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Two New Reports on "Cell Onlys"

Topics: Cell Phones , Gallup , Pew Research Center , Wall Street Journal

I'm blogging from an airport with just enough time to like and block quote two helpful explanations of what the missing "cell phone only" households mean to the vast majority of surveys that do not attempt to interview Americans on their cell phones.

First, Wall Street Journal "Numbers Guy" Carl Bialik has a very clear, concise review of the central issues. He draws on conversations with both Jeff Jones of Gallup and Scott Keeter of the Pew Research Center, the two organizations that have done the most significant political surveys of Americans over their cell phones. It is well worth reading in full if you are new to this issue. Bialik stresses that the evidence so far shows that the missing "cell onlys" have little impact on political survey results:

The impact of losing cellphone-only respondents, however, may be exaggerated. Their numbers aren't big enough to budge most poll results by more than a point or two, Gallup has found.

People who use only cellphones, on average, are younger, more likely to rent their homes and have lower incomes than their tethered-telephone peers. But once you adjust for age, cellphone-only users have similar political viewpoints. Although he thinks cellphones should be included, Jeffrey M. Jones, managing editor of the Gallup Poll, asks, "It's still a lot of cost and effort, and what's the payoff?"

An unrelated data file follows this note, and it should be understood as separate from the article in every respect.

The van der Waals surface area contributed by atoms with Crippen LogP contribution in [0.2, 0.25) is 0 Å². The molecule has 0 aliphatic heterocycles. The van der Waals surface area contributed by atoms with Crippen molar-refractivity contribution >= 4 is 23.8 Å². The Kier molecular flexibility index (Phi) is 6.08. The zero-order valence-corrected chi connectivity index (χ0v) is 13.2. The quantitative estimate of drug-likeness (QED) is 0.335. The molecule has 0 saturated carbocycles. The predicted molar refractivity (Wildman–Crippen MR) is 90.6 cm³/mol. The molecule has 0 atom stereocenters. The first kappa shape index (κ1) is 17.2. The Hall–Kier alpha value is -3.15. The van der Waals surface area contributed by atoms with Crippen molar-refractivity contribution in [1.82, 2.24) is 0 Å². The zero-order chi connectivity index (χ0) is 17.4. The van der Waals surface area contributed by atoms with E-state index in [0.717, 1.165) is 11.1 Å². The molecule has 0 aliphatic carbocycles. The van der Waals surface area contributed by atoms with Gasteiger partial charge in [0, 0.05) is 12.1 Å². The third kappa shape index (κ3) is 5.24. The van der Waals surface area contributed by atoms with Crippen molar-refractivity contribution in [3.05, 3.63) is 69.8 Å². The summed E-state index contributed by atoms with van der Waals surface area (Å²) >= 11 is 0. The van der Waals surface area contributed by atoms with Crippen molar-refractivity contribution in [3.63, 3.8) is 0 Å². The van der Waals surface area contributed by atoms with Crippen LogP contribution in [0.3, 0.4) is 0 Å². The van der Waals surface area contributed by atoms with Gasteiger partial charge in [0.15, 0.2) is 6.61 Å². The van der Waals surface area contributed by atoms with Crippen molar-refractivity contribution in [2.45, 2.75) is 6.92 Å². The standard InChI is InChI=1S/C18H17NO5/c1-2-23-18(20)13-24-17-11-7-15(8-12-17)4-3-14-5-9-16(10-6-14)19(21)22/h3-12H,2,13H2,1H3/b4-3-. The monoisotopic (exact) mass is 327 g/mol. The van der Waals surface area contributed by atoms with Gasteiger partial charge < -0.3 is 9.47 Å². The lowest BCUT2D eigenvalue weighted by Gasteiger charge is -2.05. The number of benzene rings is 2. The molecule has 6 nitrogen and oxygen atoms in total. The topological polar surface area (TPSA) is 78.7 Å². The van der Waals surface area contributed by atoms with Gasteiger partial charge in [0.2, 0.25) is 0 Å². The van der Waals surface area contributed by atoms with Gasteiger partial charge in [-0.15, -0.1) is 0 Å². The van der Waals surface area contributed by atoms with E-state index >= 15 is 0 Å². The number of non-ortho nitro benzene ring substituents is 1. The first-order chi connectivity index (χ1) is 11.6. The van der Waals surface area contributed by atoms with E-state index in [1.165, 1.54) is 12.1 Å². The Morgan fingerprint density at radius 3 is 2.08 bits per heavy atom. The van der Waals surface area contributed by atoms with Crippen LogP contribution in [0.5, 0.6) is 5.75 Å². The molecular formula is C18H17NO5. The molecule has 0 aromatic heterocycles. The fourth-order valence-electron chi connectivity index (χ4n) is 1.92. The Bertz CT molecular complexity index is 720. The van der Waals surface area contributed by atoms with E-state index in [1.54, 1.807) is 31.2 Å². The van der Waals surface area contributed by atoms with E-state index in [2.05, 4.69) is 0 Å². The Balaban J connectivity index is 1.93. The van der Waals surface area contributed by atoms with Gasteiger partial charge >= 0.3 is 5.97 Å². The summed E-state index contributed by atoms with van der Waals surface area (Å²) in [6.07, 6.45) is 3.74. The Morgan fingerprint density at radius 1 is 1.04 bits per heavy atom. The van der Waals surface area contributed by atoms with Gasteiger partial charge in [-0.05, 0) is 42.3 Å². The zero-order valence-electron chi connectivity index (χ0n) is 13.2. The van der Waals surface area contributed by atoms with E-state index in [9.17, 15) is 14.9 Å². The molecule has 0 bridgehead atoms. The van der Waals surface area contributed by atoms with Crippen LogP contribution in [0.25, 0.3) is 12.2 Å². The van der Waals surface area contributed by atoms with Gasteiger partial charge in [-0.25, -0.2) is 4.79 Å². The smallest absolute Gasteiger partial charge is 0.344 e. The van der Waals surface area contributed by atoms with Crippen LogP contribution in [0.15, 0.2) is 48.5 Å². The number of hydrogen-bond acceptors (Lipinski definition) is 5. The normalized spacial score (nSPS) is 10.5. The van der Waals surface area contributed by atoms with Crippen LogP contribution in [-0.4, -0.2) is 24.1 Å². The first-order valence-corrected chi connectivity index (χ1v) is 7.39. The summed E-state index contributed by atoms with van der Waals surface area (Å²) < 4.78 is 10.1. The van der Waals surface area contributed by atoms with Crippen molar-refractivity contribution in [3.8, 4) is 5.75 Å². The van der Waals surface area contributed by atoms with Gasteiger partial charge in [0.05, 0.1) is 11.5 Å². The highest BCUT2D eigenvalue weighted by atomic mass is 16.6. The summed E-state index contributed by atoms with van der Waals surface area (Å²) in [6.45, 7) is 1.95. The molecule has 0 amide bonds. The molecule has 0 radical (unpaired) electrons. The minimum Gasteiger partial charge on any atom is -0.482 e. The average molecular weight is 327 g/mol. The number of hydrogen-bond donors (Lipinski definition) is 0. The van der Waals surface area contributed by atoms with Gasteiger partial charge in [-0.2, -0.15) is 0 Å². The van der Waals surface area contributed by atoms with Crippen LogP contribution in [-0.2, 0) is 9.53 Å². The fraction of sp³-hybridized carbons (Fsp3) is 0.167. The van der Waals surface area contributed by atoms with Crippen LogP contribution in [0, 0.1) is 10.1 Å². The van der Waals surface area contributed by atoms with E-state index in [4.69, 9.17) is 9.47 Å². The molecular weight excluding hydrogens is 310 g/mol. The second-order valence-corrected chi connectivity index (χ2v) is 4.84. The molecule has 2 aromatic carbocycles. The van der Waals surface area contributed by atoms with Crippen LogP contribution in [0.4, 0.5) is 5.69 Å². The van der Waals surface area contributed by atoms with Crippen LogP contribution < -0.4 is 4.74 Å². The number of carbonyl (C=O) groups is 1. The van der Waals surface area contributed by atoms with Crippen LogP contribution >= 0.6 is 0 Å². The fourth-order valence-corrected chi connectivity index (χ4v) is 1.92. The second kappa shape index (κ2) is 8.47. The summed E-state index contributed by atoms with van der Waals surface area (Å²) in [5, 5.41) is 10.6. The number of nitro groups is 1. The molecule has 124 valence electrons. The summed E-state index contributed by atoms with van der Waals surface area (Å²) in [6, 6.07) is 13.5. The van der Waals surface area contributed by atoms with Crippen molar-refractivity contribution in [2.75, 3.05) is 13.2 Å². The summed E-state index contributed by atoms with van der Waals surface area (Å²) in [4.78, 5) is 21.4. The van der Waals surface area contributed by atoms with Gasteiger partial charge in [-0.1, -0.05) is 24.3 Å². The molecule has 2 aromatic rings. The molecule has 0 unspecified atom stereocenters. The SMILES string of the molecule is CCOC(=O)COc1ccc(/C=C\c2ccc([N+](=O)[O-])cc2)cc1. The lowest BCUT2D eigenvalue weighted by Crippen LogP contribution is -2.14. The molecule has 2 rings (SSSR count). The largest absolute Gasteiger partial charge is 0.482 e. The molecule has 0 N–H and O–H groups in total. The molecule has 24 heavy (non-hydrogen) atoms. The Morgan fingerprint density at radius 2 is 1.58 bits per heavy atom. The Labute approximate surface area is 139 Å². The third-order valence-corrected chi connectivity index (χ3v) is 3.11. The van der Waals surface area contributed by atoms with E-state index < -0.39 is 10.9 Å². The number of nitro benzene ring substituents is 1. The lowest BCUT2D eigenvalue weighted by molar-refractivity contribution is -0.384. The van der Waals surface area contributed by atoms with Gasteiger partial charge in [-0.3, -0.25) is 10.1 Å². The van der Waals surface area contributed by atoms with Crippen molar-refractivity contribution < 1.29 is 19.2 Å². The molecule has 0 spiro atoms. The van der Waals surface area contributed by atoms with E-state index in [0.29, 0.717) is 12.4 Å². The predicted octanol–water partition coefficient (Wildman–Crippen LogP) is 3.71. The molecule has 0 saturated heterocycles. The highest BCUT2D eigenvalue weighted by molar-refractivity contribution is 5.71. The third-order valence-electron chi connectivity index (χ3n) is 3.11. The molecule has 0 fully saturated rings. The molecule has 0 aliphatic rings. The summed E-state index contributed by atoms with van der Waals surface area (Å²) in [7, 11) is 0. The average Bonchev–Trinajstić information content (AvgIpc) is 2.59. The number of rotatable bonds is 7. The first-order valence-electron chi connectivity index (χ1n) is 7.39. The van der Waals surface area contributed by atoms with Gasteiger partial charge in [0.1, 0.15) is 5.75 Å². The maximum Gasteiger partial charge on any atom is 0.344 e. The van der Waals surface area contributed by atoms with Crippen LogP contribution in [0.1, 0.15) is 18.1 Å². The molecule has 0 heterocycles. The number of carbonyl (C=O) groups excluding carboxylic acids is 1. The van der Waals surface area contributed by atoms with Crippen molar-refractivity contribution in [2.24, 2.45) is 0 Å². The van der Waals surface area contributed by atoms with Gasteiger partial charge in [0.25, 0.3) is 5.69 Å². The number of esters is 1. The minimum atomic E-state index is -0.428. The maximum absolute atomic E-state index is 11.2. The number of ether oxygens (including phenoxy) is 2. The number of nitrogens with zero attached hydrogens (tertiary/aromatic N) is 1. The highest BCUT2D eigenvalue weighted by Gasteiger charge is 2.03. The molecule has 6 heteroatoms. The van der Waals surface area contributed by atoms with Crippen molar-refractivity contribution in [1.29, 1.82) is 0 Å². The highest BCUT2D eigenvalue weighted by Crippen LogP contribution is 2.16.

Meanwhile the Pew Research Center yesterday released another mega-study of the cell-phone-only issue. It's a must read for those who want all the nitty-gritty details. Here's the bottom line:

On key political measures such as presidential approval, Iraq policy, presidential primary voter preference, and party affiliation, respondents reached on cell phones hold attitudes that are very similar to those reached on landline telephones. Analysis of two separate nationwide studies shows that including interviews conducted by cell phone does not substantially change any key survey findings.

Update: Carl Bialik has much more on his blog, and also reminds me to link to the recent Public Opinion Quarterly special issue on cell phone surveys and my own series from last summer on the cell phones and political surveys (Part I and Part II).

 

Comments
question:

What about residential VOIP? Could services like comcast triple play expand this problem? These services do not use land-line exchanges, so are they excluded from polling?

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Daniel T:

Great links Mark. I found the Pew survey interesting because of the fact the even though the demographics between cells and landlines are very different this did not result in any major difference in opinions (except in one or two areas which obviously reflect age). That is actually a counter-intuitive idea and I was disappointed that Pew did not address it. The whole summary was like "Whew! This isn't a probelm so there!" instead of actually being worried about why the dog didn't bark.

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Chris G:

Pew study is fantastic, very thorough. with 20-25% response rates I'd be much more worried about what bias is introduced there.

does anyone know of any studies on the relationship b/w likelihood to respond to a survey and likelihood to vote?

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